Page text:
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Adelaide’s Favourite Personalities, Past & Present. Pt 1

Who is your favourite Adelaide personality? The person who you think most personifies the city.

It’s a tough question! There are so many people who immediately come to mind but I thought I’d get the ball rolling with a few names and photos. Please list the personality you think should be in the list and later next year we’ll feature your suggestions in a post. Meantime, here are a few names that have featured on our Facebook page over the the past 12 months and made it into the recent Adelaide Remember When book. They are in no particular order.

Jane Reilly, popular TV and radio presenter. Jane was Miss Australia Beach Girl in 1974

Jane Reilly, popular TV and radio presenter. Jane was Miss Australia Beach Girl in 1974

Jane Reilly rose to local fame after being crowned Miss South Australian Beach Girl in March 1974. She went on to win the national title. She was just 18 at the time and was studying law and modelling part time. She was the state’s very first national winner of the competition and from there branched out into the media as firstly hosting children’s programmes with Fat Cat, followed by several stints on radio, then back to TV as Channel Ten News weather presenter and currently back on radio as a high profile news and talk presenter on the breakfast programme at 5AA.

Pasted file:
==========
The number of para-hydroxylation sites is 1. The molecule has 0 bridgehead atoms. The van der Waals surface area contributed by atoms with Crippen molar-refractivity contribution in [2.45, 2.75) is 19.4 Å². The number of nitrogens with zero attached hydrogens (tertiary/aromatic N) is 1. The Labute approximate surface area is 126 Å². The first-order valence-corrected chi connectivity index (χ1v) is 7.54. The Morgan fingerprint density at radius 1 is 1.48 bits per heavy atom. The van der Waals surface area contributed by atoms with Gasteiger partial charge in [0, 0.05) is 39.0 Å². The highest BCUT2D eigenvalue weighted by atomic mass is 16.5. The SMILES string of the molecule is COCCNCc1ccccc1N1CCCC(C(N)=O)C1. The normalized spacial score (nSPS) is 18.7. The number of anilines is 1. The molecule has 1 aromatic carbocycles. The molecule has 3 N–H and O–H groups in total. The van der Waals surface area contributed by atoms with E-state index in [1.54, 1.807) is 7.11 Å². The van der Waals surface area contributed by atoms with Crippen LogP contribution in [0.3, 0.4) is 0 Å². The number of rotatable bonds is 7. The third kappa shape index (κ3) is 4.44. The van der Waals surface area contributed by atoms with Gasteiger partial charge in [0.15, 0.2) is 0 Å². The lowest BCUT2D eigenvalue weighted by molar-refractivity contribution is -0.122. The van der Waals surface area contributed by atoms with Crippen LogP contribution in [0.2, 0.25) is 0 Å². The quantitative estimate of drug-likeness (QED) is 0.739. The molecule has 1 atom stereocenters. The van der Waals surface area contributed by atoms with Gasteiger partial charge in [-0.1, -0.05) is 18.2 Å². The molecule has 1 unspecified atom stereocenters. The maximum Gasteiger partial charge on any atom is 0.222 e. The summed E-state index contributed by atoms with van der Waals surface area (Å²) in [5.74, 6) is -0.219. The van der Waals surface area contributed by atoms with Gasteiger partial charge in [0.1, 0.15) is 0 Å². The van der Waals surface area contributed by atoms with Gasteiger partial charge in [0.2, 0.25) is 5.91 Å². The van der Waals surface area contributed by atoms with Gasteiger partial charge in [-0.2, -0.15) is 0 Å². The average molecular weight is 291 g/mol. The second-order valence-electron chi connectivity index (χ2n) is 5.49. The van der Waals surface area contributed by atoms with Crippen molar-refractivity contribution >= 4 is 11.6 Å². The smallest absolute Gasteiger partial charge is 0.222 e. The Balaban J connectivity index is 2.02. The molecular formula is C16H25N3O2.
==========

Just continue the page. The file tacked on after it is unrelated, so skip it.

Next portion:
Jane’s contribution and dedication to her work in the media has won her a host of awards and accolades including the prestigious MBF national media award, two years running, and in 1995, she was named a Family Ambassador for the Office of Families.

Photo from the Advertiser. South Australia’s most loved wordsmith - columnist, journalist, novelist and poet.

Source the State Library of South Australia. Max introducing a younger generation to his typewriter. He was Adelaide’s most loved wordsmith – columnist, journalist, novelist and poet.

Max Fatchen was South Australia’s most loved wordsmith – columnist, journalist, novelist and poet. He also was the columnist with the longest output, producing columns in The News from 1948 and The Advertiser from 1955, right up until, aged 92 when he reluctantly retired his faithful old Imperial typewriter.

Max started out as a general reporter on The News, Adelaide’s afternoon newspaper, and he was there when a young Rupert Murdoch arrived to take on his first newspaper business in 1952.
In 1955 he joined The Advertiser, where he continued writing columns until he retired in 1984 and his career as a children’s book writer then blossomed. His book, The River Kings, was published in six countries and four languages and the ensuing television series was screened in more than 40 countries.
Max died on 14 October 2012.

Kym Bonython cuts a dashing figure on two wheels

Kym Bonython cuts a dashing figure on two wheels

What an amazing man Kym Bonython was.

Probably best known to most Adelaideans through his involvement with Rowley Park Speedway fans he was also an art promoter and a great lover of jazz music.

Kym had a wonderful rapport with the speedway crowds and we were often referred to as ‘the bloody pie-eaters’. He was one of the main instigators of getting the Grand Prix to Adelaide and was a member of the GP board for some time. Kym hosted his own ABC radio programme for 39 years, headed South Australia’s Jubilee 150 celebrations, and chaired the No Republic committee.